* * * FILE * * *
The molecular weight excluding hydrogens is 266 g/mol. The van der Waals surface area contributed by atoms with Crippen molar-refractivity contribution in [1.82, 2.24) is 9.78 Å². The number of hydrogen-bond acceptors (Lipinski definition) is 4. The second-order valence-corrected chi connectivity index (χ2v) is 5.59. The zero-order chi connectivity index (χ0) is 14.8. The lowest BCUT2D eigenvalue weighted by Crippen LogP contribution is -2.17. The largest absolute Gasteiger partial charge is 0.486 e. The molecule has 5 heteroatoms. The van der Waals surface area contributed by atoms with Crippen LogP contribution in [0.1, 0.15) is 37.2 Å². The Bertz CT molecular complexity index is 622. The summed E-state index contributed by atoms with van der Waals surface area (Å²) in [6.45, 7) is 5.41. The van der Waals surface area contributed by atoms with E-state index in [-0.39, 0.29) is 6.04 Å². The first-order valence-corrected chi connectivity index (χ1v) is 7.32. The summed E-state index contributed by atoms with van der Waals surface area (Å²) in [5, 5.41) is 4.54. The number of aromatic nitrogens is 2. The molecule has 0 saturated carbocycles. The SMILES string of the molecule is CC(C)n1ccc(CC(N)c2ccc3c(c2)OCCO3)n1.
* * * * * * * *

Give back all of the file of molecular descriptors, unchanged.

The molecular weight excluding hydrogens is 266 g/mol. The van der Waals surface area contributed by atoms with Crippen molar-refractivity contribution in [1.82, 2.24) is 9.78 Å². The number of hydrogen-bond acceptors (Lipinski definition) is 4. The second-order valence-corrected chi connectivity index (χ2v) is 5.59. The zero-order chi connectivity index (χ0) is 14.8. The lowest BCUT2D eigenvalue weighted by Crippen LogP contribution is -2.17. The largest absolute Gasteiger partial charge is 0.486 e. The molecule has 5 heteroatoms. The van der Waals surface area contributed by atoms with Crippen LogP contribution in [0.1, 0.15) is 37.2 Å². The Bertz CT molecular complexity index is 622. The summed E-state index contributed by atoms with van der Waals surface area (Å²) in [6.45, 7) is 5.41. The van der Waals surface area contributed by atoms with E-state index in [-0.39, 0.29) is 6.04 Å². The first-order valence-corrected chi connectivity index (χ1v) is 7.32. The summed E-state index contributed by atoms with van der Waals surface area (Å²) in [5, 5.41) is 4.54. The number of aromatic nitrogens is 2. The molecule has 0 saturated carbocycles. The SMILES string of the molecule is CC(C)n1ccc(CC(N)c2ccc3c(c2)OCCO3)n1.